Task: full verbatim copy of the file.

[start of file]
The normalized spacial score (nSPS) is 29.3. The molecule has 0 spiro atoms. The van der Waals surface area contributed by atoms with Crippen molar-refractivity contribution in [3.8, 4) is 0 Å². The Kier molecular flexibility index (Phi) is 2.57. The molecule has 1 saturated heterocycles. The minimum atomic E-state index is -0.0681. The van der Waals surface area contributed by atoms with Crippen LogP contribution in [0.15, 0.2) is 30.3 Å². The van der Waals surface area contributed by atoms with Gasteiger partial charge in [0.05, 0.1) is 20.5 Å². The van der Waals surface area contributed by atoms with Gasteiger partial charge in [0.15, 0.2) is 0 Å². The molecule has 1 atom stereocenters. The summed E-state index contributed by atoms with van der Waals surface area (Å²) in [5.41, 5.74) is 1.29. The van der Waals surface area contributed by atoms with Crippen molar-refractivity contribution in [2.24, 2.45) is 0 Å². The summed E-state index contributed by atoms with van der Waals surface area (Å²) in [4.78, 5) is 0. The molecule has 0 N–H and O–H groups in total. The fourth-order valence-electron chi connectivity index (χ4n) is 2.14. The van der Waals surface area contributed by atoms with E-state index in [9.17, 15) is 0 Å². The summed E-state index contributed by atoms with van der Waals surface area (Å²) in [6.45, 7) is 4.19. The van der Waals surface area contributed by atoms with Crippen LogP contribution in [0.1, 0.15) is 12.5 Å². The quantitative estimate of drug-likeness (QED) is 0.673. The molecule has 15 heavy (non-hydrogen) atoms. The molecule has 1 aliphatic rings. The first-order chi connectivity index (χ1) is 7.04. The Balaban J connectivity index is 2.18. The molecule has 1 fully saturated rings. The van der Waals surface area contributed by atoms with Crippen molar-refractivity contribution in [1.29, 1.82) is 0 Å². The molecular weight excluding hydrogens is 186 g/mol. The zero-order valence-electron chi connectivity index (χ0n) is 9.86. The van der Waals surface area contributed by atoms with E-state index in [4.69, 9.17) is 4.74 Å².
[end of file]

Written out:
The normalized spacial score (nSPS) is 29.3. The molecule has 0 spiro atoms. The van der Waals surface area contributed by atoms with Crippen molar-refractivity contribution in [3.8, 4) is 0 Å². The Kier molecular flexibility index (Phi) is 2.57. The molecule has 1 saturated heterocycles. The minimum atomic E-state index is -0.0681. The van der Waals surface area contributed by atoms with Crippen LogP contribution in [0.15, 0.2) is 30.3 Å². The van der Waals surface area contributed by atoms with Gasteiger partial charge in [0.05, 0.1) is 20.5 Å². The van der Waals surface area contributed by atoms with Gasteiger partial charge in [0.15, 0.2) is 0 Å². The molecule has 1 atom stereocenters. The summed E-state index contributed by atoms with van der Waals surface area (Å²) in [5.41, 5.74) is 1.29. The van der Waals surface area contributed by atoms with Crippen molar-refractivity contribution in [2.24, 2.45) is 0 Å². The summed E-state index contributed by atoms with van der Waals surface area (Å²) in [4.78, 5) is 0. The molecule has 0 N–H and O–H groups in total. The fourth-order valence-electron chi connectivity index (χ4n) is 2.14. The van der Waals surface area contributed by atoms with E-state index in [9.17, 15) is 0 Å². The summed E-state index contributed by atoms with van der Waals surface area (Å²) in [6.45, 7) is 4.19. The van der Waals surface area contributed by atoms with Crippen LogP contribution in [0.1, 0.15) is 12.5 Å². The quantitative estimate of drug-likeness (QED) is 0.673. The molecule has 15 heavy (non-hydrogen) atoms. The molecule has 1 aliphatic rings. The first-order chi connectivity index (χ1) is 7.04. The Balaban J connectivity index is 2.18. The molecule has 1 fully saturated rings. The van der Waals surface area contributed by atoms with Crippen molar-refractivity contribution in [1.29, 1.82) is 0 Å². The molecular weight excluding hydrogens is 186 g/mol. The zero-order valence-electron chi connectivity index (χ0n) is 9.86. The van der Waals surface area contributed by atoms with E-state index in [4.69, 9.17) is 4.74 Å².